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  • Amendment of the Labor Inspection Act

    08. 12. 2017

    For a relatively long time, the Office for the Protection of Personal Data and the State Labor Inspection Office have discussed which of the two authorities will oversee the fulfillment of duties pursuant to the provisions of Section 316 of the Labor Code in the context of the exercise of public-law control, given that these provisions govern monitoring of employees at the workplace and the oversight over the use of the employer's means of work. This debate eventually translated itself into a specific legislative solution.

    The Act No. 206/2017 Coll., amending Act No. 251/2005 Coll., On Labor Inspection, which came into effect as of 29 July 2017, has introduced a new form of an administrative infringement for the employer of a natural person (Section 11a), as well as for the employer of a legal person and of self-employed individuals (Section 24a). Such an administrative infringement is committed by an employer who violates the privacy of the employee at a workplace and in the common areas of the place of work by monitoring / checking within the meaning of Section 316 (2) of the Labor Code (overt or covert monitoring, interception, recording of telephone calls, etc.), or who, within the meaning of Section 316 (3) of the Labor Code, fails to properly inform the employee of the scope of the inspection and the means of its implementation. When such and infringement is committed, a fine of up to CZK 1,000,000 may be imposed by the Labor Inspection Office.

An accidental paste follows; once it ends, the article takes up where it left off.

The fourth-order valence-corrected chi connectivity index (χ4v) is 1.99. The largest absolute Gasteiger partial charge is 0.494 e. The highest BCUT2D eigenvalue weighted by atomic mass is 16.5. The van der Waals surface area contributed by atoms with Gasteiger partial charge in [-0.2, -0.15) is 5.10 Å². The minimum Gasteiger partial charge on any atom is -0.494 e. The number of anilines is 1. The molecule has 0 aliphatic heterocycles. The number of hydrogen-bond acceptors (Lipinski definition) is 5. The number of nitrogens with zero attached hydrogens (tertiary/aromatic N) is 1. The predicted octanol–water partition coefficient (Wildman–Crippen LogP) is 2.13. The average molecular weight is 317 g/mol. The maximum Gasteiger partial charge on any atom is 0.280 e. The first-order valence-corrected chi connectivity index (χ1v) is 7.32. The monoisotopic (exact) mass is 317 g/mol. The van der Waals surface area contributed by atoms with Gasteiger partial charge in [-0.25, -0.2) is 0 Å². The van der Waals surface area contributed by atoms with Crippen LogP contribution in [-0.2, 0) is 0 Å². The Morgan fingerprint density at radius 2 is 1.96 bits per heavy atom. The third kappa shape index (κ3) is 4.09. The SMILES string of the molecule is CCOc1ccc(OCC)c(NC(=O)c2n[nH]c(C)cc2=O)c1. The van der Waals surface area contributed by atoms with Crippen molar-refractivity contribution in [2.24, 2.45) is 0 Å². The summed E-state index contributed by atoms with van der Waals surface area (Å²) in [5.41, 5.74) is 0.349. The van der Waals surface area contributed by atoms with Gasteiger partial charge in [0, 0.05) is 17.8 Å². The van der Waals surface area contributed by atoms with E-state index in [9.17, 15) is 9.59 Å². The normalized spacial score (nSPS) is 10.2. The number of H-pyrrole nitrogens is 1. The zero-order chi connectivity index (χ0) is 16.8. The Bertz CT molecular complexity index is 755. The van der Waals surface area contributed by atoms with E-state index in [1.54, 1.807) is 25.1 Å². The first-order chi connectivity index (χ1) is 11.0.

In addition and in accordance with the Labor Inspection Act, an employer who requires information from the employee in violation of Section 316 (4) of the Labor Code (indication of sexual orientation, origin, etc.) also commits an administrative infringement carrying a maximum fine of 100,000 CZK.

    These new administrative infringements, and hence the de facto new competence of labor inspectorates, do not in any way preclude the right of the Office for Personal Data Protection to exercise its competences, including administrative sanctions, in the given area, in accordance with the provisions on the protection of personal data. In other words, the operation of a camera system recording the workplace in order to, among other, control employees and thus interfere with their privacy, will be subject to administrative supervision of both labor inspectorates and the Office for Personal Data Protection.

    Author: Jakub Morávek

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